Freedom of Information (FoI) data released by CRN in March found that nearly five per cent of NHS computers are still running XP, a figure that has taken on added significance in the wake of the ongoing WannaCrypt (aka 'Wannacry') ransomware attack.
The NHS' continued reliance on unsupported operating systems, including XP, alongside a lack of patching, has been in sharp focus since WannaCrypt struck on Friday.
So far, 47 NHS organisations have been hit by the malicious software, which demands a $300 (£232) payment from users to restore access to their documents.
A full breakdown of the FoI data, which was based on FoI requests sent to all 161 NHS Trusts in December, can be found in our recent Healthcare Report.
Of the 102 Trusts that replied, 51 per cent ran Windows XP in some form, despite Microsoft ending support for the OS in 2014 and ceasing custom support to the UK government a year later.
In total, 4.7 per cent of NHS machines still use XP, the research found, a figure that the NHS itself has since quoted.
Two trusts had 50 per cent and 53 per cent of their estates on XP respectively, and one had 76 per cent of its IT estate on the operating system.
XP 'a factor'
Windows XP did not have a patch against the Microsoft vulnerability until Microsoft took the "highly unusual" step of releasing one on Friday.
The extent to which XP was the source of the vulnerability in the NHS is being hotly debated this morning, but security blogger Graham Clulely told CRN that the fact many trusts are still running the 16-year-old OS is a factor.
"The existence of so many XP machines in the NHS underlines the fundamental problems with the computer security of the NHS, which is that they are very reliant on older computer technology," he said.
"I totally understand some of the reasons why they still haven't updated some of those devices. It may be that they have other, more expensive medical equipment running off those XP computers and it's a case of 'we can't just upgrade this equipment because then we can't operate the X-ray machine or MRI scanner, because we don't have the drivers'. But an attack like this really underlines that something has to be done. You only need one vulnerable XP device in the chain for the whole system to go down."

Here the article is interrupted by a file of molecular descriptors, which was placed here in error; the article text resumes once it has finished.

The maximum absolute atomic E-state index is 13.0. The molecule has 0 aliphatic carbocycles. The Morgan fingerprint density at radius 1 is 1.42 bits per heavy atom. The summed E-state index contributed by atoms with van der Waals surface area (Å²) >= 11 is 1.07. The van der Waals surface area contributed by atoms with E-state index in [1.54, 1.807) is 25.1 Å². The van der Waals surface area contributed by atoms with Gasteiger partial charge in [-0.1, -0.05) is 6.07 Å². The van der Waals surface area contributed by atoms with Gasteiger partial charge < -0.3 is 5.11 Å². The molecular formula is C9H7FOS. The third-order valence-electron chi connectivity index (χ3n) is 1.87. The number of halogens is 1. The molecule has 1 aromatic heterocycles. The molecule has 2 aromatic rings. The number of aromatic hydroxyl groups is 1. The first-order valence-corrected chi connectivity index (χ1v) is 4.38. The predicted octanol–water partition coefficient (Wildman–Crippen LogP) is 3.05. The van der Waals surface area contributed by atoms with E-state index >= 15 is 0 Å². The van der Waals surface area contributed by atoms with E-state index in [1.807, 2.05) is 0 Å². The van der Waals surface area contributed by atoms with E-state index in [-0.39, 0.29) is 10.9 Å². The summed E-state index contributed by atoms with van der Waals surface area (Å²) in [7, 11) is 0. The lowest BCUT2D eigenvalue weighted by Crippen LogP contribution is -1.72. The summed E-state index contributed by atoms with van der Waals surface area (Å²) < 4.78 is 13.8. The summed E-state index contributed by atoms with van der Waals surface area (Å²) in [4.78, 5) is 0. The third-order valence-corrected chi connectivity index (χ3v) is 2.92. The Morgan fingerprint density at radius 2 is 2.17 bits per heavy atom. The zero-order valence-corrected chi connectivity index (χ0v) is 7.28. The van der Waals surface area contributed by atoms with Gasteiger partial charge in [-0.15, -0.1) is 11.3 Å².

Microsoft released a patch for the vulnerability - which was stolen from the US National Security Agency - in March, and Cluley also said it appeared that not all NHS trusts had acted on this.
"I think Windows XP is a factor, but I think the fundamental problem would appear to be that many computers simply were not patched with a critical fix which Microsoft issued two months ago," he said. "If Microsoft declares publicly 'we have a critical issue with our software and we're telling everyone to apply this patch ASAP', then all organisations should have put the effort into rolling that out as much as possible, and it sounds like this didn't happen in some parts of the NHS. I don't criticise the IT support teams in the NHS as they probably have the most complicated IT security job in the country."
47 Trusts hit
NHS England said in a statement last night that it has been working with 47 organisations that had been struck by WannaCrypt.
"Most have found ways of working around this but seven, including St Barts in London, have asked for extra support," NHS incident director Dr Anne Rainsberry said.
NHS Digital, meanwhile, stressed that the vast majority of NHS organisations report that they are running contemporary IT systems.
"However, it is true to say that a very small percentage of organisations are still in the process of upgrading all their devices from older operating systems; but where this is the case there are simple steps that can be taken to protect against cyber threat," it added in a statement on its website yesterday.
So far, WannaCrypt is thought to have hit over 100,000 organisations in 150 countries.
As of 11am this morning, the three Bitcoin wallets tied to the WannaCry ransomware had received 171 payments totalling $47,510.71, according to @actual-ransom.
Cluley urged against complacency, and criticised government ministers who have proclaimed that the NHS has put up a robust defence.
"How can you even tell that?" he said. "This has just happened. You've got no way of assessing how well you are now protected against this.
"We are now beginning to see other variants of the ransomware coming out, and we have to hope that systems are better protected than they were last week. I imagine we are not going to see as big an outbreak again this week, but that's not to say that other systems won't go down."
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